Thursday, March 31, 2011

Justification Songs, or, On Lutheran Rastafarianism

For our Lutheran Confessions class here at LTSS, we were asked to create an artistic representation of what the doctrine of justification means to us. That's right. Art project theology - which is actually quite fun considering some alternatives. Anyway, before the green-eyed monster threatens to floor you with jealousy, I thought it would be fun to share my contribution.

Believing that the doctrine of justification is not so much a deposit of propositional truth as it is the name we give to the entire story of God with God's people, from the creation to the calling of Israel to the salvation of the world through the God-Man, Jesus of Nazareth, a Jew, to the sending of the Spirit into the church's life in the new creation which continues to this day and until the End, a story which is different than others in that it is true, and that it includes us, I sought to re-tell this story in a mode that is congruent with what this story seeks to evoke: worship. As Robert Jenson beautifully remarks at the conclusion of his Systematic Theology, "in the conversation God is, meaning and melody are one. The end is music." By Christ's death for sinners, we are reconciled into the fugue that is God's life with God's people. This is not a punctiliar occurrence, but our very life with God and with one another in Christ's body, the Church, completed by the Spirit in our midst.

We receive our identity, then, not from ourselves, but from another. Which is why, for my project, I sought both to depend on another for my form, while also emptying that form of its content and re-imagining it from within the story which encompasses our world. Also, I simply couldn't find the inspirado to be original, so I pirated a melody. Bob Marley's Redemption Song is, in fact, a good vehicle for this, in that Marley's Rastafarianism sought to perform such a re-imagining of the existence of African-descent peoples under the cultural and economic captivity of a colonial regime, thus identifying with the Exodus, and, proleptically, with the Resurrection. I have simply baptized Rastafarianism's narrative from within Conessional Lutheranism - not because I don't like it, but because its not "my story." Anyway, the whole point being, the Gospel is never spoken to us in a vacuum, but is always contextual, always in-breaking and transforming the culture into which it comes, while also renewing that culture even as its expression is shaped by the hearers to whom it is uttered. This is the logic of justification extended into missiology, as well as unfolding into the new life, which is the gift given in justification, hence leading to sanctification and action.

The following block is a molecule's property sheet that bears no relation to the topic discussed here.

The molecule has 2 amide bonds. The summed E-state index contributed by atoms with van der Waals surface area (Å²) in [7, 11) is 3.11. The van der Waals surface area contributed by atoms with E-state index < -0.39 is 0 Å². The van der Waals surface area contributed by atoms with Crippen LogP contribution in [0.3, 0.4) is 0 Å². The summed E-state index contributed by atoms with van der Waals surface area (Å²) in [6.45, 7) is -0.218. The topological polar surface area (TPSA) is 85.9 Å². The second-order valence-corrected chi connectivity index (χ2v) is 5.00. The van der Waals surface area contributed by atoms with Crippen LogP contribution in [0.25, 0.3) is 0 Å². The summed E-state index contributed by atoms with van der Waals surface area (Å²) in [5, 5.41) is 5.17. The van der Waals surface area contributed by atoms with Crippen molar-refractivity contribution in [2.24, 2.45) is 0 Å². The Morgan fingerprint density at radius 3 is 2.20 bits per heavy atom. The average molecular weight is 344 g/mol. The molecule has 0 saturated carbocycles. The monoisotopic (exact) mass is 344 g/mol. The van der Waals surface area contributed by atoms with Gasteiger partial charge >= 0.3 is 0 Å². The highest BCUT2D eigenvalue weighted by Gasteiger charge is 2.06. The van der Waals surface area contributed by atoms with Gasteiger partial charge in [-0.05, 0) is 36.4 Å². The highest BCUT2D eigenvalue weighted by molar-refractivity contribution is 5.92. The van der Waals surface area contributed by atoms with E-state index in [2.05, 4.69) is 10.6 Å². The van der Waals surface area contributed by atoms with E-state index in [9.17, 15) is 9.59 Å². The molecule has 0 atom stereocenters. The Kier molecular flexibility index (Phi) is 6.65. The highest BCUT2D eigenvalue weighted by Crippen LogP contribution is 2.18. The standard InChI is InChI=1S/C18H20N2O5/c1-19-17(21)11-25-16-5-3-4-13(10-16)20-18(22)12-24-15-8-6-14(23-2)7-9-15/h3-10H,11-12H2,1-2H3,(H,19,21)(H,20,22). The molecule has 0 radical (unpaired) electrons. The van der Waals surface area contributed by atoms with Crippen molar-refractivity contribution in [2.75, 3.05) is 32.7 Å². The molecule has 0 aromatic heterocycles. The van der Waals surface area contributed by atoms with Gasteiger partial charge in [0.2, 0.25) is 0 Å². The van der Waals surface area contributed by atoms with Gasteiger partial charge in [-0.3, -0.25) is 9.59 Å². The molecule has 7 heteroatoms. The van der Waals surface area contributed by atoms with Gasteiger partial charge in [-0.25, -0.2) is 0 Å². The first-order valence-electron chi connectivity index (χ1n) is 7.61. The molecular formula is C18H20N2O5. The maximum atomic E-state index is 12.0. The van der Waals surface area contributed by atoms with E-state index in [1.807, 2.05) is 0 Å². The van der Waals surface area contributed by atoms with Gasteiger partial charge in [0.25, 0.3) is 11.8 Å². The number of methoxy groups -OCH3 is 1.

Or, its just a blatant but highly intentional ripping off Marley's classic "Redemption Songs." Its super cheesy, and yet, somehow, it fits. Maybe a youth group will find it hip one day - maybe Bob is up there singing it right now, or maybe one day, I'll get to teach it to him...I hope I get dreadlocks in heaven...

Justification Songs
(adapted from Bob Marley’s “Redemption Songs”)

O Jesus was a rabbi
A Jew from Palestine
As Mary’s Son was One of us
As God’s Own Son divine

And my hand was made strong
By the grace of the Almighty
For while I was still a sinner
Christ died for me

Won’t you help to sing
These songs of freedom
They’re all we’ll ever have
Justification Songs
Justification Songs

Emancipated from Satan’s slavery
Let the Spirit renew our minds
Have no fear of demonic enemies
None of them can stop the Kingdom’s time

How long will the wicked profit
While we stand aside and look
There is a new creation
It’s time to live out the Book

Won’t you help to sing
These songs of freedom
They’re all we’ll ever have
Justification Songs
Justification Songs

1 comment:

  1. I think that's a really neat project they had you do. I have to admit that I did have to sign the song out loud; nice work changing the words. I like it.